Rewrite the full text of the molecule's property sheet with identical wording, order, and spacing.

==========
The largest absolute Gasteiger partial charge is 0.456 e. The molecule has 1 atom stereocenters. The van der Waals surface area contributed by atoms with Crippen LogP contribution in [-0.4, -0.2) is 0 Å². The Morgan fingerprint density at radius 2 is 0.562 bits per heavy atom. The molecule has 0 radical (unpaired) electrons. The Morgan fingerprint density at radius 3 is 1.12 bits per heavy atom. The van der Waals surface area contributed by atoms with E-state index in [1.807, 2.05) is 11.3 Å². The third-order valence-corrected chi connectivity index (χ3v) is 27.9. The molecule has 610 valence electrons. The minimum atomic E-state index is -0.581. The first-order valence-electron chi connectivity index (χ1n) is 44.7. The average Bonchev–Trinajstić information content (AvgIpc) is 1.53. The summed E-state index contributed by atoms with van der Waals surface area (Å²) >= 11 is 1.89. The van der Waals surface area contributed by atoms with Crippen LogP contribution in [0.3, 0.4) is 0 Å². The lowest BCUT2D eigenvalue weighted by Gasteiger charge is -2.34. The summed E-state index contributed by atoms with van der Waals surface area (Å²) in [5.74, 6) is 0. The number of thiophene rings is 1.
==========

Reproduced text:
The largest absolute Gasteiger partial charge is 0.456 e. The molecule has 1 atom stereocenters. The van der Waals surface area contributed by atoms with Crippen LogP contribution in [-0.4, -0.2) is 0 Å². The Morgan fingerprint density at radius 2 is 0.562 bits per heavy atom. The molecule has 0 radical (unpaired) electrons. The Morgan fingerprint density at radius 3 is 1.12 bits per heavy atom. The van der Waals surface area contributed by atoms with E-state index in [1.807, 2.05) is 11.3 Å². The third-order valence-corrected chi connectivity index (χ3v) is 27.9. The molecule has 610 valence electrons. The minimum atomic E-state index is -0.581. The first-order valence-electron chi connectivity index (χ1n) is 44.7. The average Bonchev–Trinajstić information content (AvgIpc) is 1.53. The summed E-state index contributed by atoms with van der Waals surface area (Å²) >= 11 is 1.89. The van der Waals surface area contributed by atoms with Crippen LogP contribution in [0.3, 0.4) is 0 Å². The lowest BCUT2D eigenvalue weighted by Gasteiger charge is -2.34. The summed E-state index contributed by atoms with van der Waals surface area (Å²) in [5.74, 6) is 0. The number of thiophene rings is 1.